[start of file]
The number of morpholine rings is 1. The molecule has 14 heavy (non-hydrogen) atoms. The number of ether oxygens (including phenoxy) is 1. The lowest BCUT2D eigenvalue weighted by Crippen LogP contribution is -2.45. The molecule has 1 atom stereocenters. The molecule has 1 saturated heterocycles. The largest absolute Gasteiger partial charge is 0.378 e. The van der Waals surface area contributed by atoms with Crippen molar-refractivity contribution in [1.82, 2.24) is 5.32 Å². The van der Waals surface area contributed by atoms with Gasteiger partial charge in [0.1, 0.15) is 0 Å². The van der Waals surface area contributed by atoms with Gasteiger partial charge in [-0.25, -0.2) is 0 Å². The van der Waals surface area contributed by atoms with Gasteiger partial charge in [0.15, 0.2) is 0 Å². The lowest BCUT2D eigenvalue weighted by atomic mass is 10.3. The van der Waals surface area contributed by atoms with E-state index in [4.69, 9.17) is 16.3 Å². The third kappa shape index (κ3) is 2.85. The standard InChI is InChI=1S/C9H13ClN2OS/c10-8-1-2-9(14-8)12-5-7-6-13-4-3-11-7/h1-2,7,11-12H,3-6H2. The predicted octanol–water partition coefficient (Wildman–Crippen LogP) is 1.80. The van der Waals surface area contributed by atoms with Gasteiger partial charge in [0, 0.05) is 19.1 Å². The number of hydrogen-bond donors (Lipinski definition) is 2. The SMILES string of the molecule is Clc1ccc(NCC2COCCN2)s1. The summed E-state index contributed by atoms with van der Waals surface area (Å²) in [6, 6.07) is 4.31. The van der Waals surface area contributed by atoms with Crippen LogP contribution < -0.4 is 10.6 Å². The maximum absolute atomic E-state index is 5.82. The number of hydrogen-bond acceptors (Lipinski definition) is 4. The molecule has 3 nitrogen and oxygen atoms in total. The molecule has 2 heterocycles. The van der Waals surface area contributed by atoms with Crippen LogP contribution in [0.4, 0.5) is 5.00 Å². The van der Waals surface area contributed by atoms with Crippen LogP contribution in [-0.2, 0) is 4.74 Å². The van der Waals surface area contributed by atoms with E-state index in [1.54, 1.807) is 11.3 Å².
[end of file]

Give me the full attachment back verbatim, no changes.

The number of morpholine rings is 1. The molecule has 14 heavy (non-hydrogen) atoms. The number of ether oxygens (including phenoxy) is 1. The lowest BCUT2D eigenvalue weighted by Crippen LogP contribution is -2.45. The molecule has 1 atom stereocenters. The molecule has 1 saturated heterocycles. The largest absolute Gasteiger partial charge is 0.378 e. The van der Waals surface area contributed by atoms with Crippen molar-refractivity contribution in [1.82, 2.24) is 5.32 Å². The van der Waals surface area contributed by atoms with Gasteiger partial charge in [0.1, 0.15) is 0 Å². The van der Waals surface area contributed by atoms with Gasteiger partial charge in [-0.25, -0.2) is 0 Å². The van der Waals surface area contributed by atoms with Gasteiger partial charge in [0.15, 0.2) is 0 Å². The lowest BCUT2D eigenvalue weighted by atomic mass is 10.3. The van der Waals surface area contributed by atoms with E-state index in [4.69, 9.17) is 16.3 Å². The third kappa shape index (κ3) is 2.85. The standard InChI is InChI=1S/C9H13ClN2OS/c10-8-1-2-9(14-8)12-5-7-6-13-4-3-11-7/h1-2,7,11-12H,3-6H2. The predicted octanol–water partition coefficient (Wildman–Crippen LogP) is 1.80. The van der Waals surface area contributed by atoms with Gasteiger partial charge in [0, 0.05) is 19.1 Å². The number of hydrogen-bond donors (Lipinski definition) is 2. The SMILES string of the molecule is Clc1ccc(NCC2COCCN2)s1. The summed E-state index contributed by atoms with van der Waals surface area (Å²) in [6, 6.07) is 4.31. The van der Waals surface area contributed by atoms with Crippen LogP contribution < -0.4 is 10.6 Å². The maximum absolute atomic E-state index is 5.82. The number of hydrogen-bond acceptors (Lipinski definition) is 4. The molecule has 3 nitrogen and oxygen atoms in total. The molecule has 2 heterocycles. The van der Waals surface area contributed by atoms with Crippen LogP contribution in [0.4, 0.5) is 5.00 Å². The van der Waals surface area contributed by atoms with Crippen LogP contribution in [-0.2, 0) is 4.74 Å². The van der Waals surface area contributed by atoms with E-state index in [1.54, 1.807) is 11.3 Å².